Knockout catching errors

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Knockout catching errors

What is this?

A couple tips for identifying issues with Knockout.

Why is it important?

Error handling is one of the areas where Knockout could do with some attention. These techniques have saved me quite a bit of time, and I hope you also find them useful.

How’s it work?

There are two major places where you can really hook in and catch issues:

  • Custom binding provider
  • Wrapping custom bindings

The custom binding provider is called when the bindings are first made, via

1
ko.applyBindings
. At this point you can catch whether the binding
1
valueAccessor
has any errors, and check whether there are actually any binding handlers for the node’s
1
data-bind
attribute.

The wrapping of custom bindings lets you track what is happening when a binding is being applied to a node with

1
binding.init
and
1
binding.update
. It can be tricky to track down where on the page these problems are occurring, and I add a custom class to bad nodes to highlight where bad bindings are cropping up.

Any tools needed?

I am using

1
lodash
,
1
jQuery
, on Google Chrome. I am also writing the below in Coffeescript, just for my own convenience. If you are not able to use these, I hope the following is nevertheless illustrative.

Custom Binding Provider

This custom binding provider sends the console handy error messages that indicate what went wrong. It also adds the class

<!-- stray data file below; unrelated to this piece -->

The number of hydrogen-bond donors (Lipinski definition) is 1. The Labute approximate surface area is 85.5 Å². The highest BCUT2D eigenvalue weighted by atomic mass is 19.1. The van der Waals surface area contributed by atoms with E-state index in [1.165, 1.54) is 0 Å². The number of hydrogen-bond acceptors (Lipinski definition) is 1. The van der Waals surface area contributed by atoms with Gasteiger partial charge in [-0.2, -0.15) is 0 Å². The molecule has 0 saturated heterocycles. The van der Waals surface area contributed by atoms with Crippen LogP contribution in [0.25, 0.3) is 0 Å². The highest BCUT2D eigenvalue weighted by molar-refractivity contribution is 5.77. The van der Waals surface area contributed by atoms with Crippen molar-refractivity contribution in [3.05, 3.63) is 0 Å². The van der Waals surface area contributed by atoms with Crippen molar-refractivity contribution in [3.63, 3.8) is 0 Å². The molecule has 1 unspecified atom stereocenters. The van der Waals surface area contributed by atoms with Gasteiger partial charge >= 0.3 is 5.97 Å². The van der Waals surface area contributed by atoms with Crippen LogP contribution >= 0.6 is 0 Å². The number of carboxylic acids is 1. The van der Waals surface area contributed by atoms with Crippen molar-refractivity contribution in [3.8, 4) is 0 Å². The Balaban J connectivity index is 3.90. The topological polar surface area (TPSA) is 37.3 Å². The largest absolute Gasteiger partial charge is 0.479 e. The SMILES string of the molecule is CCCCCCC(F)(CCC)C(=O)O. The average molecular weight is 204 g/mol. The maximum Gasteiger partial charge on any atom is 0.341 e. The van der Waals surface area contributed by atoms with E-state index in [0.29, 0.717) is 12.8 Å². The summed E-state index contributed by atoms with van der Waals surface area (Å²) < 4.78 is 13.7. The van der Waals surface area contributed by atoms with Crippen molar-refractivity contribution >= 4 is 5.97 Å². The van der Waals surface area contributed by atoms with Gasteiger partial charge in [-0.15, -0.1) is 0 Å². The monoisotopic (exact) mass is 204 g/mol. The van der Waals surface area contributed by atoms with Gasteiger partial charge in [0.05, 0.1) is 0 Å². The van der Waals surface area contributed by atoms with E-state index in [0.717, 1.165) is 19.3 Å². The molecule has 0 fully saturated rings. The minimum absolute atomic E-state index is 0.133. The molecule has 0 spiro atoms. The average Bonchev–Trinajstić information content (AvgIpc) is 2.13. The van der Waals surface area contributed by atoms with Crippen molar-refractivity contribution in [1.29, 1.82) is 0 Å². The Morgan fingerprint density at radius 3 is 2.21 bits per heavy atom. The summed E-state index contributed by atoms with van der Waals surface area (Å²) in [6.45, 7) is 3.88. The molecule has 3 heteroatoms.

1
binding-error
to the element, highlighting which elements went awry.

ErrorHandlingBindingProvider = ->
  # The original binding handler still does the real work; you
  # can use your own or an alternative such as knockout-secure-binding
  # here though.
  orig = new ko.bindingProvider()

  # We also pass through the `nodeHasBindings` call.
  @nodeHasBindings = orig.nodeHasBindings

  # This returns a map of binding names to respective handlers, given a node
  # and the bindingContext.
  @getBindings = (node, bindingContext) ->
    try
      # The bindings_map will be `null` if there are no bindings, otherwise
      # an object mapping { name: binding }.
      bindings_map = orig.getBindings(node, bindingContext)
    catch err
      # When there is an error, throw out some useful context.
      console.error("Binding error: ", err.message, "\nNode:", node,
        "\nContext:", ko.contextFor(node))
      $(node).addClass("binding-error")

    # Pass null straight up.
    if bindings_map == null then return null

    # If there isn't at least one good binding, print some helpful
    # debugging information.
    unless _(bindings_map).keys().any((m) -> _.has(ko.bindingHandlers, m))
      console.error("No bindings found:", bindings_map, "Node:", node)
      $(node).addClass("binding-error")
      return null

    return bindings_map
  return

# Replace the default Knockout binding provider.
ko.bindingProvider.instance = new ErrorHandlingBindingProvider()

As a matter of interest this started back with Knockout issue #793, with the credit for this technique owing to Ryan Niemeyer. Speaking of which, while you are at it you may want to check out Ryan’s post Knockout.js Troubleshooting Strategies.

Wrapping custom bindings

Our custom binding handlers are “wrapped” for the following purpose:

  1. make
    1
    this
    
    into the binding object (instead of
    1
    window
    
    );
  2. isolate any errors when
    1
    binding.init
    
    or binding.update` are called;
  3. add class
    1
    binding-error
    
    to any element where the binding